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Small Action, Big Impact
 

Have you ever considered the impact that a small action or decision can have on your audience? Something you consider minor can have an enormous impact on a customer, client, or anyone else who is paying attention to your brand. Here’s a real-world experience that may give you something to think about.

This important piece of correspondence helps to illustrate how small decisions can have big impacts.


So What Actually Happened?

Last year I was invited to perform for a corporate client’s holiday party at a beautiful venue in Nashville, Tennessee. Despite unprecedented amounts of ice, snow, and multiple transportation obstacles between my home in Atlanta and the venue in Nashville, I still made it and let me tell you — I have never been so happy to get to work! (The story of overcoming those obstacles is a story worthy of an entire post of its own. Stay tuned!)

For this corporate event I provided background piano music, strolling close-up magic, and an after-dinner cabaret magic and mentalism show. That stand-up magic show included a number of pieces that required help from the audience.

Choosing assistants from an audience is part art and part science. As the performer, you are observing and evaluating countless characteristics. Is this person smiling and open? Refusing eye-contact? Have they enjoyed the show so far, or have you sensed some kind of tension? Are they obviously having a bad day? Are they wearing glasses? Do they need a cane? Does their behavior seem predictable or erratic? Will the stress of being onstage with you excite or terrify them? Will their participation give the audience more enjoyment, or will it create tension? You may not always be able to know the precise answer to all of these questions, but over time you develop a gut instinct for what makes a good fit in each “guest star” role of your show.

I was looking for an audience assistant for a part of my show near the end, and as I scanned the audience I caught the eye of a young girl. She was anxious to help, and might have been a good fit if I were doing a show that was designed for young assistants… but in this case, she wasn’t quite what I needed. I smiled, said as politely as I could that I was going to need someone else, and moved on in my search.

I was packing up after the show when she and her dad came by to speak. They were super polite and he simply said that she wanted to talk with me. It was clear that she was disappointed, but she mainly just wanted to interact with me. I thanked her for her willingness to to help and got an address. Later on, I sent her a pack of my personal playing cards as a souvenir. She sent back the thank-you card pictured in this article.

Three Decisions and Their Aftermath

Let’s look at some decisions that were made and what impact they had.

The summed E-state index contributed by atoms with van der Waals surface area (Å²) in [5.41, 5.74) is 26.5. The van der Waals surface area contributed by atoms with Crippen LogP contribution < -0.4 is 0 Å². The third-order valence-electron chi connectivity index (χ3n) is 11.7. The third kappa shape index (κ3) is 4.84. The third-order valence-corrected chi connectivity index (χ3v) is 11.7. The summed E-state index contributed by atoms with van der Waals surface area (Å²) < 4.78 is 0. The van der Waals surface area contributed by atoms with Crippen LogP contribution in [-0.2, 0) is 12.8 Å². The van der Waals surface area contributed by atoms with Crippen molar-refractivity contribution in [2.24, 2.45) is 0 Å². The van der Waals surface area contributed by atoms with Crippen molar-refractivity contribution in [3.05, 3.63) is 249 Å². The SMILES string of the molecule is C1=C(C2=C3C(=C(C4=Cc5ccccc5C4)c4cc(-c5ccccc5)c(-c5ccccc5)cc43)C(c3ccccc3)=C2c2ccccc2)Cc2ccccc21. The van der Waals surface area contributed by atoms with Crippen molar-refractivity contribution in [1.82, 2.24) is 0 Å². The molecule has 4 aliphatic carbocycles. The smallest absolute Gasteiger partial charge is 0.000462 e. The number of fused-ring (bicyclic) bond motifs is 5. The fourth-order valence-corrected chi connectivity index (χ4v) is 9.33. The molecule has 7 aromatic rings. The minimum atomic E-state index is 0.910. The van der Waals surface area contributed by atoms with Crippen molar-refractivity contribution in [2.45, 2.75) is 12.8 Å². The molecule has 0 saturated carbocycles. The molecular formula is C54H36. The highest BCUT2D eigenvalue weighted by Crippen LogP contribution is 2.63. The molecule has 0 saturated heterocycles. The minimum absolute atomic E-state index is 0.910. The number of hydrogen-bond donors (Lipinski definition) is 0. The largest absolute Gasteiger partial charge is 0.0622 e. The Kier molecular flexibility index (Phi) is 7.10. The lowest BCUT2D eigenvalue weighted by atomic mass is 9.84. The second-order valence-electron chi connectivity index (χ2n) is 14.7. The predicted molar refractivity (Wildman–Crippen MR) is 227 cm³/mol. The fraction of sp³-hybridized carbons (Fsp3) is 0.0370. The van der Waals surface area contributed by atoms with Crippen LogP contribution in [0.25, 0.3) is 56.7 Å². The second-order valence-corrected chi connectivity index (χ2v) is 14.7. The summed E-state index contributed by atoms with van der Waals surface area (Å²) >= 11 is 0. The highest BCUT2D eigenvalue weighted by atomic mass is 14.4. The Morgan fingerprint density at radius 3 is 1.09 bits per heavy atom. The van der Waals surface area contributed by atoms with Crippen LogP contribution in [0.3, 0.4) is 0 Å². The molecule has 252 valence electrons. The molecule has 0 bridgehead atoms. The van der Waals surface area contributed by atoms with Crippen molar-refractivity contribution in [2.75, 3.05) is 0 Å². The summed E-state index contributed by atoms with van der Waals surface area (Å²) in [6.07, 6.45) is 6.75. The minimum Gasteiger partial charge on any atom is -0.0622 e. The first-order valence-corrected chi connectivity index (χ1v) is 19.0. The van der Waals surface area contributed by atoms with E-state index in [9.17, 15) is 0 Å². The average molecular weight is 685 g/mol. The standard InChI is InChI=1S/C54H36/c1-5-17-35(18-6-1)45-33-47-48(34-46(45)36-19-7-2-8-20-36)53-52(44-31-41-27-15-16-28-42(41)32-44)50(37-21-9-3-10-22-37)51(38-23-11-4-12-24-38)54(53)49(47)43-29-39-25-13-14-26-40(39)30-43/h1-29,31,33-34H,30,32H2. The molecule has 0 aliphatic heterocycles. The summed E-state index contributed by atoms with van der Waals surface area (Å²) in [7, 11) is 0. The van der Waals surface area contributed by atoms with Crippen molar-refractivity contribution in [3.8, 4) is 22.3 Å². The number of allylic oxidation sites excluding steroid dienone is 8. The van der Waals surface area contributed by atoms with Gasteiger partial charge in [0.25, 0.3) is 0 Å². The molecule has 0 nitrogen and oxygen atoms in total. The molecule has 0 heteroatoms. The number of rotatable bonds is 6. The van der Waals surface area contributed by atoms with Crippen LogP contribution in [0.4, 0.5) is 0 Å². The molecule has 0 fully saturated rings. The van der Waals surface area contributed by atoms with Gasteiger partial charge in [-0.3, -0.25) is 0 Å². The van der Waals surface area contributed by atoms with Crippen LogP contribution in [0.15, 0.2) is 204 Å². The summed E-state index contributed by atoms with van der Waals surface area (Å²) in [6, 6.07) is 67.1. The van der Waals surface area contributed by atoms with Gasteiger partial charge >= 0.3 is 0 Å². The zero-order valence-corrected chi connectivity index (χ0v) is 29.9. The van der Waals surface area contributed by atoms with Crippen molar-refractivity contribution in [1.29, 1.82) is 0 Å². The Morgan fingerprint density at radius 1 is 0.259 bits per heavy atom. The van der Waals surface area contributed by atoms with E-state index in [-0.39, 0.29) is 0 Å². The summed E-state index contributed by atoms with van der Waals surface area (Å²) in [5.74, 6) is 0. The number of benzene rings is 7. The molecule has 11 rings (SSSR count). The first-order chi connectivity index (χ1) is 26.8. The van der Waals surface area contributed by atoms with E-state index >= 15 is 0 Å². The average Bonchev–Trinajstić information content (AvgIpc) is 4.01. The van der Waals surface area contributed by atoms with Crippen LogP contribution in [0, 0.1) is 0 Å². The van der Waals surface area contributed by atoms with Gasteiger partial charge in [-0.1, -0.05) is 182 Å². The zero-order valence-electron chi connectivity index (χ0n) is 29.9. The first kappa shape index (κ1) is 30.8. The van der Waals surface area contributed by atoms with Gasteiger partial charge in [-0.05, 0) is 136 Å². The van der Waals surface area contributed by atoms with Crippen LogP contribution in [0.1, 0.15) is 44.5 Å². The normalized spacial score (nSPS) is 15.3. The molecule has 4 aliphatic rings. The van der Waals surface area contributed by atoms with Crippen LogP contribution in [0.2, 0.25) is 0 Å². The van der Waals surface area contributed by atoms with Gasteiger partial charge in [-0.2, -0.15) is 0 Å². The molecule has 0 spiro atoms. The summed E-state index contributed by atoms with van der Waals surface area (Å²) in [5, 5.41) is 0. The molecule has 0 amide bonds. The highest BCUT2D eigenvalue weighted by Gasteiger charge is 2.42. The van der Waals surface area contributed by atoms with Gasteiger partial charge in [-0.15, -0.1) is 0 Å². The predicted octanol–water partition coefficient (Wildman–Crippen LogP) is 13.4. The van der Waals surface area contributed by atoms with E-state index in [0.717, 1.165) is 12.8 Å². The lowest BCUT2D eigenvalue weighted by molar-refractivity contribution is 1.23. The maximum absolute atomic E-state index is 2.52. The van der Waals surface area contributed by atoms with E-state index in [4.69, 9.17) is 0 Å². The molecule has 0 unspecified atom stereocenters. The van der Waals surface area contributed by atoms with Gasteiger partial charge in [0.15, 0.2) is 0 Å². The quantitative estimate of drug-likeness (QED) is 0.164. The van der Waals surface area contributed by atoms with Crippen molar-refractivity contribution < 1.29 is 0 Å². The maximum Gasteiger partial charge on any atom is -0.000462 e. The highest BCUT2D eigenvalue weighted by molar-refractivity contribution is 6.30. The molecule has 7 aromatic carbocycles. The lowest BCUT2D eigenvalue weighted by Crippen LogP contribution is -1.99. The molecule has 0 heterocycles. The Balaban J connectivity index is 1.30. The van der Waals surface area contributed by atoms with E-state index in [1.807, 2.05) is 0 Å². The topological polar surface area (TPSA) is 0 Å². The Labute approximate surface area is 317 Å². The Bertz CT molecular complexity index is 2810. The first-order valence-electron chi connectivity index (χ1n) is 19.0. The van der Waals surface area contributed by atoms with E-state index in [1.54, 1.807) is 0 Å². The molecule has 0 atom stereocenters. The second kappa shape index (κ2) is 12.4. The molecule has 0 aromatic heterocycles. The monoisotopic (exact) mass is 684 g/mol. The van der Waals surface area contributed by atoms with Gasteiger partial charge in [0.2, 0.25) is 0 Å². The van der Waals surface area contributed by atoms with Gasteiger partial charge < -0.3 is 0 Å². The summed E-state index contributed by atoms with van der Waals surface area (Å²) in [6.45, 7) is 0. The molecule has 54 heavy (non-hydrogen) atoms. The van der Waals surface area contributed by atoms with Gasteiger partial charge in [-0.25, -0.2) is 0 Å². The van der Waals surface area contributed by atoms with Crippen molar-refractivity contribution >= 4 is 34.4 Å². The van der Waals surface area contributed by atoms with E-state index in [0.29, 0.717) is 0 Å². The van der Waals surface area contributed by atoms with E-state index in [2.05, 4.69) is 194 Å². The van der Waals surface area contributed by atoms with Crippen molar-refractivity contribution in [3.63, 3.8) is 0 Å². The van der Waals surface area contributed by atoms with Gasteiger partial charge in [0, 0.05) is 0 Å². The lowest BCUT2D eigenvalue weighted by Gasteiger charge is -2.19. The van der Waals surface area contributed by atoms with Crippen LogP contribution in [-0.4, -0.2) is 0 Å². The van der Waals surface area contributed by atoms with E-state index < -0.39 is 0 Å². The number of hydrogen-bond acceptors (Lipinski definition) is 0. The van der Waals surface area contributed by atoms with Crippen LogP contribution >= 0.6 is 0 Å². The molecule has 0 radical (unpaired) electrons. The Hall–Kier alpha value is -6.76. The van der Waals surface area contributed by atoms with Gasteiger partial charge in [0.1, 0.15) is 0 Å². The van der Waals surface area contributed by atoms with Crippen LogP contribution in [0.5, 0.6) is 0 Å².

1. First, no matter how politely I moved on from that moment, I consciously chose not to use this child in my program. In my work I either choose or don’t choose hundreds of people in every show. To me, the moment I decide to move on is a drop of water in an ever-flowing river, and I have very good reasons for those decisions. But to a person in my audience, they might never have been at a show with a performer who was using audience participants. They might catch my eye only one time during the show, and if I don’t choose them… that feels very different. If they have invested emotionally in the moment, it can be truly disappointing. Even adults know how disappointing it is to feel that we’ve been “passed over” for an award, or a promotion, or even a sale. We may have more maturity and more emotional tools for dealing with that and building on it, but it’s still a downer. My small action, no matter how necessary it was, nor how unintended any offense, had a disproportionately negative impact on that young lady. Fortunately, they told me about it rather than keeping it secret!
     
  2. Next, after finding out that the young lady was disappointed, I took action. I chose to send a gift and a short note of encouragement. This was another minor decision, as I have decks of cards on hand and it cost me next to nothing to put together a little gift. But the act of doing so was about more than my own reputation management – it was also intended to help a real person feel real joy. It is almost trivial to take a moment to attempt to bring genuine joy to someone who you know needs it. (Psssst — everyone needs it!)
     
  3. Finally, the young lady responded to what I thought was a trivial gift with a thank you note that she made herself! Clearly, my small actions had a big impact, but her thank you note also did – it was the impetus for this article, and a great illustration of core customer service and branding principles that everyone can learn from.
     

What Can We Learn About Customer Service and Keeping Our Brand Promises?

Here are some questions to consider:

– Do your business processes have built-in decision points that can generate genuine disappointment for some people? (Pssst – the answer to this question is always “Yes.”)

– Do you have channels open to find out about those situations?

– Are you willing to evaluate those concerns, prioritize them, and address them?

– Are you celebrating the successes of doing so, so that others in your audience can see your brand honestly trying to live up to its promises?

In any business, you will sometimes have to make decisions that mean some people don’t get exactly what they wanted. However, with thought and effort, you can take some disappointing outcomes and still frame them in ways that emphasize your organization’s commitment to excellence, service, and great experiences.